Important Ed Tech Book Reviews

 From Now On
The Educational Technology Journal

 Vol 11|No 6|March|2002

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Prospecting for Digital Riches

by Jamie McKenzie
About the Author

This article first appeared in the January/February issue of Multimedia Schools. An application for copyright registration has been filed. Unauthorized abridgements are prohibited.

It is now a chapter in McKenzie's new book, Just in Time Technology: Doing Better with Fewer.

How can schools maximize a return on technology investments, backing mostly winners while avoiding losers?  How can schools ride the curl of innovation without tumbling into heavy surf?  How can they escape failure and a vicious undertow?

© 2002, J. McKenzie.

Riding the Curl
of Innovation

Not so long ago, it was fashionable to speak about students surfing the Net.  Schools rushed to connect classrooms to the Internet as if mere connectivity might work wonders.  Many proponents of new technologies promised revolutionary shifts in the kinds of learning that would occur if schools bought the right equipment.   They also predicted impressive gains in student performance - claims rarely substantiated by credible research findings.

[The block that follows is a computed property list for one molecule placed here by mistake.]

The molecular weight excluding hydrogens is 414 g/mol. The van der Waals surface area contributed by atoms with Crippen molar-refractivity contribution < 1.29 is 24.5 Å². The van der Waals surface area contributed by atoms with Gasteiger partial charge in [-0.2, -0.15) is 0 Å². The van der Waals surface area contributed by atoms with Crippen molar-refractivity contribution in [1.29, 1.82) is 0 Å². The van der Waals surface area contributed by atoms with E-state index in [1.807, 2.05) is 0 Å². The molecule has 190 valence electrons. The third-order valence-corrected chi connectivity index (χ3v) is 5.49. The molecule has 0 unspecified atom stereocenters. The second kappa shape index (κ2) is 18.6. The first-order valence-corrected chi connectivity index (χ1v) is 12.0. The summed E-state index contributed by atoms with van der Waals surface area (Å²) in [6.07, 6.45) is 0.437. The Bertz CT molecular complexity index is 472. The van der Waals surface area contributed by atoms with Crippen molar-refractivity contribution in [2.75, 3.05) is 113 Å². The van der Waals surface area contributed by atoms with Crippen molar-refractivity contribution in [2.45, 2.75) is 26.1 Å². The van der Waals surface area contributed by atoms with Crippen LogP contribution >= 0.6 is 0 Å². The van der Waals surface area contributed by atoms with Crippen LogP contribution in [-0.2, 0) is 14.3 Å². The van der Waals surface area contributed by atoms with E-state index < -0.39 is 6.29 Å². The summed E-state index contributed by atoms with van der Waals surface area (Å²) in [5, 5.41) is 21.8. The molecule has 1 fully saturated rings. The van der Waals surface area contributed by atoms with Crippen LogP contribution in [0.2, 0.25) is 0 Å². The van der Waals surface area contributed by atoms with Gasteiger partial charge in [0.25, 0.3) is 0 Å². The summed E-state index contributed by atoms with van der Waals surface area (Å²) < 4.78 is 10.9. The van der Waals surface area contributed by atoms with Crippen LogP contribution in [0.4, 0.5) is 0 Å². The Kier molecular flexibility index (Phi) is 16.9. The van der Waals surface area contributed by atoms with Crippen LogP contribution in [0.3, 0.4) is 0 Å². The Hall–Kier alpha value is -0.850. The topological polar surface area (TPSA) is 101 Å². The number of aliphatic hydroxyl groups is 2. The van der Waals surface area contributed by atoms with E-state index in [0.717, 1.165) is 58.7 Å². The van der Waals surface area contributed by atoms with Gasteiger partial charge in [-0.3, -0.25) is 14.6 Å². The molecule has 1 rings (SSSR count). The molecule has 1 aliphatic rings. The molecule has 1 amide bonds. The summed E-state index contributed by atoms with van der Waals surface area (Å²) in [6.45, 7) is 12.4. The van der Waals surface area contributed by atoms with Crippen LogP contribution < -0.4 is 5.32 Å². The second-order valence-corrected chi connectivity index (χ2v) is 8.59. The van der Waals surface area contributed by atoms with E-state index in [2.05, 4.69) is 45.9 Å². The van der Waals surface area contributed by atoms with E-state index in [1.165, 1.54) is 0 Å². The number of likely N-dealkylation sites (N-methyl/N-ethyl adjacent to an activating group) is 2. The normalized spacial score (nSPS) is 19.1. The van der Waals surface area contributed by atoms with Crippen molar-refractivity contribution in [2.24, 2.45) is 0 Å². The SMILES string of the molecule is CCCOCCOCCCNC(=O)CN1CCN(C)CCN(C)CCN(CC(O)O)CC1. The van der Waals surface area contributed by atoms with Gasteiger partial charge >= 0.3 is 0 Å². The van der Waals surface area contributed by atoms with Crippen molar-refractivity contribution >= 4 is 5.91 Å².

But then the Internet and the dotcom bubbles burst.  Many ventures proved unworthy.  Others turned into dotcompost.  Some schools awoke with empty hands and bankrupt business partners.  Some digital emperors even paraded without clothes.  At about this same time, the rush to wire classrooms was criticized by The Alliance for Children as a rush for "Fools Gold."  

For a response to their charges, enjoy Ferdi Serim's article, "Gold into Straw: Alliance Report Misses Mark"


“Fool’s Gold” is the perfect snooze alarm for people who have yet to wake up to the idea that educational improvement requires change. And change is about more than velocity; it is also about direction. The debate today is about more than technology or school choice; it centers on whether your model for learning is based on transmission or construction of knowledge.

Given this recent history of speculation followed by skepticism, criticism and doubt, schools now face a menu of apparent opportunities seemingly laced with risks. 

How can schools maximize a return on technology investments, backing mostly winners while avoiding losers?  How can schools ride the curl of innovation without tumbling into heavy surf?  How can they escape failure and a vicious undertow?